• 1xxx: Data request, used to gather information about the printer.
  • 2xxx: General fiscal operations like closing the fiscal day and storing receipts.
  • 3xxx: Fiscal documents operations, used to print fiscal receipts.
  • 4xxx: Non-fiscal documents operations.
  • 5xxx: Fiscal memory print operations.
  • 6xxx-7xxx: Generic commands.
  • 8xxx: DGFE IO operations.
  • 9xxx: Administrator commands, like firmware updates.

Printing Fake Money Receipts

The devil is in the details - that’s a lesson every security researcher should know, that’s why, even though I learnt the CUSTOM protocol I chose to also write a frida script to see which packets were actually exchanged. The script simply dumped the content of the write and read syscalls used to interact with the /dev/ttymxc4 device. Once started I used the SpiceT normally to a log of what was exchanged between the management unit and the fiscal one. Hopefully my speculations were correct and I started seeing logs about commands not documented in the CUSTOM command set 🤩.

It was finally the time to show off my Java skills to develop an Android app that let me send raw commands to the fiscal unit in order to perform some good ol’ dumb fuzzing.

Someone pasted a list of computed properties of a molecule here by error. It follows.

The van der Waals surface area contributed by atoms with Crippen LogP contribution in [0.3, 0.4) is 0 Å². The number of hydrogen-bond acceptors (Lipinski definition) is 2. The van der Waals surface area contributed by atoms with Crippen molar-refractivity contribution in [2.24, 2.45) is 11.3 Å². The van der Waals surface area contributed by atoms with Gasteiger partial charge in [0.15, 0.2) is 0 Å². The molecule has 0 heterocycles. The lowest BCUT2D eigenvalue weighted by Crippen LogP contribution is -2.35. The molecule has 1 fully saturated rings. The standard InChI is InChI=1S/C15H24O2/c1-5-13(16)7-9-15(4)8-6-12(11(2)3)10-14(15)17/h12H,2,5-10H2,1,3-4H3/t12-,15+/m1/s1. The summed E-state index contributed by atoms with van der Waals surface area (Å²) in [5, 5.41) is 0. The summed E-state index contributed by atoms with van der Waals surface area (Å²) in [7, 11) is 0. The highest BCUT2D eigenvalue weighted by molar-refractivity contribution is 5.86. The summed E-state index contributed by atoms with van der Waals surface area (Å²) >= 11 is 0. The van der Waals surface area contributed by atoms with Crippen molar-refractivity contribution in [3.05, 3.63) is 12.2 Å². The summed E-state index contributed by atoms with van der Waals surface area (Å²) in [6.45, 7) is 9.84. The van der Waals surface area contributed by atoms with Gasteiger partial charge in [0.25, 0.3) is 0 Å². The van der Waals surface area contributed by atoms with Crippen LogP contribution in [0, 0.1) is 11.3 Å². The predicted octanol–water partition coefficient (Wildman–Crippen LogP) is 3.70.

This way I figured some interesting vulnerabilities!

NOTE: Some partial details of the vulnerabilities follow but the full proof of concepts will not be released to avoid easy abuses.

Fake Receipts

By sending the 4003 command and stopping the printer before closing the receipt it is possible to:

  • Start a legitimate receipt.
  • Pause the fiscal printer.
  • Print some fake receipts.
  • Close the legitimate receipt.

While at a first glance this might look harmless, it is not - in fact the fiscal unit would store just a fiscal receipt in the DGFE, while the shop manager could fake as many “fiscal” receipts as they want. At the same time the shop manager could also print fake reports during a fiscal verification. As the fiscal unit is certified to be tamper-proof and secure, the auditor would blindly trust what the fiscal unit prints.

Deleting/Writing/Overwriting Files on The DGFE